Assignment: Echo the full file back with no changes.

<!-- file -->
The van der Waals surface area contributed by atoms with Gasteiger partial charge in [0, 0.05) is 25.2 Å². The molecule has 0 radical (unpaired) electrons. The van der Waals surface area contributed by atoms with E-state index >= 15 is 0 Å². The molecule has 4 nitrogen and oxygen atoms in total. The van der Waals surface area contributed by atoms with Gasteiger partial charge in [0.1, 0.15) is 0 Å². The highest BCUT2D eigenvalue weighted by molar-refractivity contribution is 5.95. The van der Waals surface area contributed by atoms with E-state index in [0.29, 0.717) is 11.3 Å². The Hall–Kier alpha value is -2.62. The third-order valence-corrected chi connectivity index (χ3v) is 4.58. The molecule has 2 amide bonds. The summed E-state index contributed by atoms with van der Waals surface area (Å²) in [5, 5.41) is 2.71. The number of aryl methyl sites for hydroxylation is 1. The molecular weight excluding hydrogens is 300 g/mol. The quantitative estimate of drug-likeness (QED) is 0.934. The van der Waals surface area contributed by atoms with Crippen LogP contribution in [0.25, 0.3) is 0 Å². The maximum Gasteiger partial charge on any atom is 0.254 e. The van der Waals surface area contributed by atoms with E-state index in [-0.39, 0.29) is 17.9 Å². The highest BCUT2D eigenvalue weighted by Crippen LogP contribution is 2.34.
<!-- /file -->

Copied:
The van der Waals surface area contributed by atoms with Gasteiger partial charge in [0, 0.05) is 25.2 Å². The molecule has 0 radical (unpaired) electrons. The van der Waals surface area contributed by atoms with E-state index >= 15 is 0 Å². The molecule has 4 nitrogen and oxygen atoms in total. The van der Waals surface area contributed by atoms with Gasteiger partial charge in [0.1, 0.15) is 0 Å². The highest BCUT2D eigenvalue weighted by molar-refractivity contribution is 5.95. The van der Waals surface area contributed by atoms with E-state index in [0.29, 0.717) is 11.3 Å². The Hall–Kier alpha value is -2.62. The third-order valence-corrected chi connectivity index (χ3v) is 4.58. The molecule has 2 amide bonds. The summed E-state index contributed by atoms with van der Waals surface area (Å²) in [5, 5.41) is 2.71. The number of aryl methyl sites for hydroxylation is 1. The molecular weight excluding hydrogens is 300 g/mol. The quantitative estimate of drug-likeness (QED) is 0.934. The van der Waals surface area contributed by atoms with Crippen LogP contribution in [0.25, 0.3) is 0 Å². The maximum Gasteiger partial charge on any atom is 0.254 e. The van der Waals surface area contributed by atoms with E-state index in [-0.39, 0.29) is 17.9 Å². The highest BCUT2D eigenvalue weighted by Crippen LogP contribution is 2.34.